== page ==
Ebola death toll hits 8,235 – WHO
GENEVA, Switzerland – The global death toll from the Ebola outbreak centered in west Africa has jumped to 8,235 out of 20,747 recorded cases, the World Health Organization said Wednesday, January 7.
Almost all the deaths and cases have been reported in the three west African countries worst hit by the outbreak: Sierra Leone, Liberia and Guinea.
Elsewhere, 6 people have died in Mali, one in the United States and 8 in Nigeria, which was declared Ebola-free in October.
Spain and Senegal, which have both been declared free of Ebola, had one case each but no deaths.
In Britain's first confirmed case of Ebola, a nurse recently returned from Sierra Leone was on Monday, January 5, said to be in a critical but stable condition.
Sierra Leone, which has overtaken Liberia as the country with the most infections, counted 9,780 cases and 2,943 deaths as of January 4.
The country reported 248 new confirmed cases in the week leading up to Sunday, with the west of the country, including the capital Freetown, hardest hit.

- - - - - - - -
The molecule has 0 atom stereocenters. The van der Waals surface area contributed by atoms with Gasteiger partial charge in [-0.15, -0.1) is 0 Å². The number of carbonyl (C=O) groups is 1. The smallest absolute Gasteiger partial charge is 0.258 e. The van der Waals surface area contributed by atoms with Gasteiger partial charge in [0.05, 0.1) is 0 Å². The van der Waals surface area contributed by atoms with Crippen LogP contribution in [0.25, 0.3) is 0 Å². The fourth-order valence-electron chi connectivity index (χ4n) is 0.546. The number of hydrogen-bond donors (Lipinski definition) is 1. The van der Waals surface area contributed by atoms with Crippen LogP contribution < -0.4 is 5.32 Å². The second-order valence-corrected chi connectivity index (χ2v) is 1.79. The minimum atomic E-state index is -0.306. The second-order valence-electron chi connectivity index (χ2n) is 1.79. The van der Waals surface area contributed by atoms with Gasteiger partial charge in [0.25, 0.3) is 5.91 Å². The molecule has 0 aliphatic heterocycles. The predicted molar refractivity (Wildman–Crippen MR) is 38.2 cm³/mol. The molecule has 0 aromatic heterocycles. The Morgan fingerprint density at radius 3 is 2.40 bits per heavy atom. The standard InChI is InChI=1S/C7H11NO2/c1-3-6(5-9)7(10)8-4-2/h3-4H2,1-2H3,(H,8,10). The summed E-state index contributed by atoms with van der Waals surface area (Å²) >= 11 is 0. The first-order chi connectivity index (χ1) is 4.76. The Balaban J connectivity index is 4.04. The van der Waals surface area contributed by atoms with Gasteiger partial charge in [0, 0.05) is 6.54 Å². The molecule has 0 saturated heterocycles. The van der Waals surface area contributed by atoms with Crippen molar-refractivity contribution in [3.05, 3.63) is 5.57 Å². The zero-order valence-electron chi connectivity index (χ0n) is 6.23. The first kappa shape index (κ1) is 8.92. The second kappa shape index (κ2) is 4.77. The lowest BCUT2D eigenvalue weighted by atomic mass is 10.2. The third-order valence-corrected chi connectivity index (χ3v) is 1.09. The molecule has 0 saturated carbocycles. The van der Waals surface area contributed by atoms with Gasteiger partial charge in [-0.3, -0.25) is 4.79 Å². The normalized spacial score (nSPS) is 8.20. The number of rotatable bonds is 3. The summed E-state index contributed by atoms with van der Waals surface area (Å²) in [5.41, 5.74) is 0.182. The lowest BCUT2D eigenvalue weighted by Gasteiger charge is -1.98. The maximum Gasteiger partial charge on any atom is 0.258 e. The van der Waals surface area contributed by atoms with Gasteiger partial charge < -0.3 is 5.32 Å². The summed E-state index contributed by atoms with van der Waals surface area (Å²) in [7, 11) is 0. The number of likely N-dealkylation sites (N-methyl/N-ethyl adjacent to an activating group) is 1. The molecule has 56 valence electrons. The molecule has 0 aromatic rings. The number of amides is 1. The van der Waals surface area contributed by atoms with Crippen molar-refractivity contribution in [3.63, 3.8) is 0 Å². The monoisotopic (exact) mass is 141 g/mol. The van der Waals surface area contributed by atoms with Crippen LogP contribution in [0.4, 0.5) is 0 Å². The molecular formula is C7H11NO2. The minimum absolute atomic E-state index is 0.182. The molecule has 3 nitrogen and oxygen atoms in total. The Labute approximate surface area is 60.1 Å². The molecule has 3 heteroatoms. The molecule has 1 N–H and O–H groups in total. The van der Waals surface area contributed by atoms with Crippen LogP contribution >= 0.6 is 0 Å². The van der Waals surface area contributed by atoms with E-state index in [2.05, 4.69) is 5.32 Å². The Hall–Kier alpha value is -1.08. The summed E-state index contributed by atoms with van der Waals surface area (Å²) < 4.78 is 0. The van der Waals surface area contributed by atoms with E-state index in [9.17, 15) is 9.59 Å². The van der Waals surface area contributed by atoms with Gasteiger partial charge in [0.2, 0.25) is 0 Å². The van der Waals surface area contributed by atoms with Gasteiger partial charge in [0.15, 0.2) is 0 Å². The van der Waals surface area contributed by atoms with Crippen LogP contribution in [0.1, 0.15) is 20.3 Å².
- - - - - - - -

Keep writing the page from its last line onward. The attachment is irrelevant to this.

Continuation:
The WHO said however there were "signs that case incidence may have leveled off" in the country.
Liberia, long the hardest-hit country, has seen a steep decrease in transmission in recent weeks.
As of January 2, the country had recorded a total of 8,157 cases and 3,496 deaths.
Liberia, which in August and September was reporting more than 300 new cases each week, only reported eight new confirmed cases and 40 probable cases from Monday to Friday last week.
The district of Montserrado, which includes the capital Monrovia, continues to account for most cases, with 6 confirmed and 33 probable cases reported there during the five-day period.
In Guinea, where the outbreak started in December 2013, 2,775 Ebola cases and 1,781 deaths were recorded as of January 4.
The WHO said Wednesday the case incidence there continued to fluctuate, "with no identifiable downward trend."
It warned that the virus was continuing to spread geographically in the country, with 19 districts now affected.
In the week leading up to January 4, 74 confirmed cases were reported in the country, with Conakry the worst-hit district.
Ebola, one of the deadliest viruses known to man, is spread only through direct contact with the bodily fluids of an infected person showing symptoms such as fever or vomiting.
People caring for the sick or handling the bodies of people infected with Ebola are especially exposed.
As of January 4, a total of 838 healthcare workers were known to have contracted the virus, and 495 of them had died, the WHO said. – Rappler.com